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and the enlightened and sincere friends of liberty, who compose the great majority of the people of Europe. I do not flatter myself with obtaining more equity from our enemies: it is useless to seek to convince them of the purity and generosity of our intentions, they will not be the less anxious on that account to repeat their calumnies. How can they exist without them? As they have none to relate, they must needs have recourse to their inven. tion ; for it concerns them too much to injure us in the estimation of the Italians, and thereby deprive us of that respect due, perhaps, to our misfortunes and to our sacrifices. But let them not deceive themselves. Not one of our compatriots will judge of us from the assertion of our common enemies.

But this is not yet sufficient, and it is not the sole purpose of this work : it is necessary that the Italians should rest their attention on the situation of their country, and on the faults and consequences of the failure of their Revolution. This Revolution is the first which has been attempted in Italy for many ages, without the assistance and intervention of foreigners ; it is the first which has shown two portions of the Italian people

corresponding with each other from the two extremities of the Peninsula. Its result, I know too well, has been to subject Italy entirely to Austria ; but let the Austrians beware ; Italy is conquered, but not subdued. Besides, what was Italy before the month of July, 1820 ? was it not already the slave of the Emperor of Austria, from the time that the courts of Naples and Turin had made an engagement with him, to refuse to their people the benefit of political institutions ? Our late misfortunes have, then, only rendered our position clearer, our servitude more direct, and display our chains more openly.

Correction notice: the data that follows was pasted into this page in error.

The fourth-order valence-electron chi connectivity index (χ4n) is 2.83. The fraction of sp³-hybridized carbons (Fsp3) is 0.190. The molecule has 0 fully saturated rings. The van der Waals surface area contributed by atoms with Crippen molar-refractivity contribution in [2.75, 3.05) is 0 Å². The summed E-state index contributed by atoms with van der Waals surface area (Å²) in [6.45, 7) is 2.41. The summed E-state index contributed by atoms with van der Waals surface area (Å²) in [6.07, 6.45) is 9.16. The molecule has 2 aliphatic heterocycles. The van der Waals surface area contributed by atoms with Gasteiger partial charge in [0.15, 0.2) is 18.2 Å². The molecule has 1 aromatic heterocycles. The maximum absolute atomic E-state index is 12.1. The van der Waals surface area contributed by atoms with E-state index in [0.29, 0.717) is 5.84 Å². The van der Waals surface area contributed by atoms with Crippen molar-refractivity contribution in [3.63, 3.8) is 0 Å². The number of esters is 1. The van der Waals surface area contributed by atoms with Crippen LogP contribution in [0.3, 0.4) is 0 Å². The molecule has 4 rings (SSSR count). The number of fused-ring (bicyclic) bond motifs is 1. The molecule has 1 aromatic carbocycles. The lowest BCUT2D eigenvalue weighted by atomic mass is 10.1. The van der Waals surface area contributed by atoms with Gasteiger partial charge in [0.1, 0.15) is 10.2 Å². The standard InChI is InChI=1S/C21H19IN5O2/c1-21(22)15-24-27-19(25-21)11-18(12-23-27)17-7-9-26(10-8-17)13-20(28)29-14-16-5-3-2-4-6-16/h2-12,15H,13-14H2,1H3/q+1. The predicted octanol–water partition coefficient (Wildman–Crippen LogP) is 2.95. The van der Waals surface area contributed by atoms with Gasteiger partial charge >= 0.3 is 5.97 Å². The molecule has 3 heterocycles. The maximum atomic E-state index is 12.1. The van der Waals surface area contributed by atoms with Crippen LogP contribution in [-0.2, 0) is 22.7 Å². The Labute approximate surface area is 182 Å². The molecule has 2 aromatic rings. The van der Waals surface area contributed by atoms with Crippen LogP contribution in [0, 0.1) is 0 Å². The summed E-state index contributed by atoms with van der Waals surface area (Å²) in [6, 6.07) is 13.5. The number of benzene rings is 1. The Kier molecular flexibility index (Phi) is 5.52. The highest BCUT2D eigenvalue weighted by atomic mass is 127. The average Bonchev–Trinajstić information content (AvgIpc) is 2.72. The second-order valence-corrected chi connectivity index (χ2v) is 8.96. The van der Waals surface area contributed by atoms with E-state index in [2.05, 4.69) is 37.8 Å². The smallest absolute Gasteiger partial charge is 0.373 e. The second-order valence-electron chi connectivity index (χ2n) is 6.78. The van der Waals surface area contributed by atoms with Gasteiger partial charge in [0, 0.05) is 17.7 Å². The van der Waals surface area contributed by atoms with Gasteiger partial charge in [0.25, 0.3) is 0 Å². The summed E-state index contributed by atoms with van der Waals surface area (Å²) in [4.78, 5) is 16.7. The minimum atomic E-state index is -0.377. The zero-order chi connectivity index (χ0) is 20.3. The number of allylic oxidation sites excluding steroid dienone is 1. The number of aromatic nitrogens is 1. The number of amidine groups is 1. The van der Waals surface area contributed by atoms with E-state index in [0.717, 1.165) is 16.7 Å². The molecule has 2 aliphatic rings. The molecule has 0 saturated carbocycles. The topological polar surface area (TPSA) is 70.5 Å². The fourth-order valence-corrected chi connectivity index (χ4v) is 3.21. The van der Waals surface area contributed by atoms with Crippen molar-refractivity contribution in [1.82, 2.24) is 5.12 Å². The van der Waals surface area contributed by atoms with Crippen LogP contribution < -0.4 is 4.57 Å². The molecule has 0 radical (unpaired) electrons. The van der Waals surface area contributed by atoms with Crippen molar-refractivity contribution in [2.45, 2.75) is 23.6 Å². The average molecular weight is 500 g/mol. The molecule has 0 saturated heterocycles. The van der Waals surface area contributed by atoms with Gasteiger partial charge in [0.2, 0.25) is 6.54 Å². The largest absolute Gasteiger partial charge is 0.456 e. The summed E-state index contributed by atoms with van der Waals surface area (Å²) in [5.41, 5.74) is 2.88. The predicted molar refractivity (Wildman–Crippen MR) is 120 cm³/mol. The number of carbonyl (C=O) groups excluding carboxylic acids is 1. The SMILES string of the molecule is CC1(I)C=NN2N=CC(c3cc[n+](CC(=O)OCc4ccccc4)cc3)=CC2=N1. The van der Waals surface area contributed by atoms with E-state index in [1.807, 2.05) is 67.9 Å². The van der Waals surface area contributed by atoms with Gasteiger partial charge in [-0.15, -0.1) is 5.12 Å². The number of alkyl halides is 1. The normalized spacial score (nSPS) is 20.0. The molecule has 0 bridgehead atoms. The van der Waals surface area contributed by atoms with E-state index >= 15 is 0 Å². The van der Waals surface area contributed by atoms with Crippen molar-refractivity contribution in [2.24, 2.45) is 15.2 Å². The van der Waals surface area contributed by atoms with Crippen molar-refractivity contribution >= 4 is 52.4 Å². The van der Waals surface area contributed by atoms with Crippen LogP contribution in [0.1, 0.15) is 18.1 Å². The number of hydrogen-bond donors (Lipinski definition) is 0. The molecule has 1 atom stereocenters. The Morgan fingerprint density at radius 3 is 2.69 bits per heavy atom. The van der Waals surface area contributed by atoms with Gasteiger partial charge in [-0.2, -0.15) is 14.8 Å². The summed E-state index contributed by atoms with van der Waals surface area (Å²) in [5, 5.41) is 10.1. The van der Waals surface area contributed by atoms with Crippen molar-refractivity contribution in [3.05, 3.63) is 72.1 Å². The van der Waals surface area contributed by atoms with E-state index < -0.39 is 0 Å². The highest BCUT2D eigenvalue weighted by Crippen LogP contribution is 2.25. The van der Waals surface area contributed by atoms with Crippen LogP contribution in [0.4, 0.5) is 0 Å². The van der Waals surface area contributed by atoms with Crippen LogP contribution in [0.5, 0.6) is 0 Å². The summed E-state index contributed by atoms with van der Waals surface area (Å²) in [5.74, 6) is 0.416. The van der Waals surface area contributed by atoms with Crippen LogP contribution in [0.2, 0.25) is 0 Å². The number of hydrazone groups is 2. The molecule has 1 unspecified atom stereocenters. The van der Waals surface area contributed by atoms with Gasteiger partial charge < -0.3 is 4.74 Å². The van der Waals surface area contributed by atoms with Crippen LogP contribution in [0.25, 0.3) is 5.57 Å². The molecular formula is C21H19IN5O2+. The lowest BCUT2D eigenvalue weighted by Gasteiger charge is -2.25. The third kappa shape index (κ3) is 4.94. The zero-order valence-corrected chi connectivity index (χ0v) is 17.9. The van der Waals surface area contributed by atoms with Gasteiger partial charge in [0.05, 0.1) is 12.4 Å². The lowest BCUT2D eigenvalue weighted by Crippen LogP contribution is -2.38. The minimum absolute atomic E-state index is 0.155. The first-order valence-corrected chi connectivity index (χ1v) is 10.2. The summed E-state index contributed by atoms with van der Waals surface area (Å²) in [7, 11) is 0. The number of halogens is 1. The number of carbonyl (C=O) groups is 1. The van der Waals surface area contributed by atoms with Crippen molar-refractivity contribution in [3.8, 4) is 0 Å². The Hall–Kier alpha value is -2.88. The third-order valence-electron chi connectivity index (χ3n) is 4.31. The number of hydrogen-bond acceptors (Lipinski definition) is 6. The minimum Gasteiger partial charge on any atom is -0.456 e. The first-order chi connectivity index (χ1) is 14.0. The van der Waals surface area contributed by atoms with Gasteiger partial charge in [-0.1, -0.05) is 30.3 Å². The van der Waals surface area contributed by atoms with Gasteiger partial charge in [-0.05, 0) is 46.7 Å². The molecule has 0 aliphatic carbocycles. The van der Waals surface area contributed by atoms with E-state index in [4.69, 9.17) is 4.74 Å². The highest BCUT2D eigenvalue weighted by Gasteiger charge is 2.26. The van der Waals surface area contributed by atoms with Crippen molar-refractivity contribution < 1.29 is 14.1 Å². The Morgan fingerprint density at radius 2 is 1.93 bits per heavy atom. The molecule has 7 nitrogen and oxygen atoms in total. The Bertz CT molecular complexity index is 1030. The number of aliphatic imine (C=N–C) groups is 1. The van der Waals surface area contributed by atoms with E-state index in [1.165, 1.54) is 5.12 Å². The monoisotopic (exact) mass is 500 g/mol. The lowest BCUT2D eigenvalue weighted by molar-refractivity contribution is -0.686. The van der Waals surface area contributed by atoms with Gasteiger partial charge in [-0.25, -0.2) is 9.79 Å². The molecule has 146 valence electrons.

The emancipation of Italy will be an event of the 19th century; the signal has been given. Our enemies may prepare at their leisure the lists of proscription, and the good-natured Italian Princes may continue to serve the interests of Austria, to admiration, as they would sooner reign by her permission than by the laws. Austria may leave them to do so, and begin to reap the fruits of their blindness; but all are deceived: the passion of the Italians for their national independence increases by the sacrifices which it costs them. The

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retard the moment, but it will only serve to render the explosion more terrible. Our ancestors have given us great examples, which will not be lost; and when another European war shall arrive, and Austria shall demand of the Italians their children and their money to support its interests, the Italians will perhaps know better how to employ them.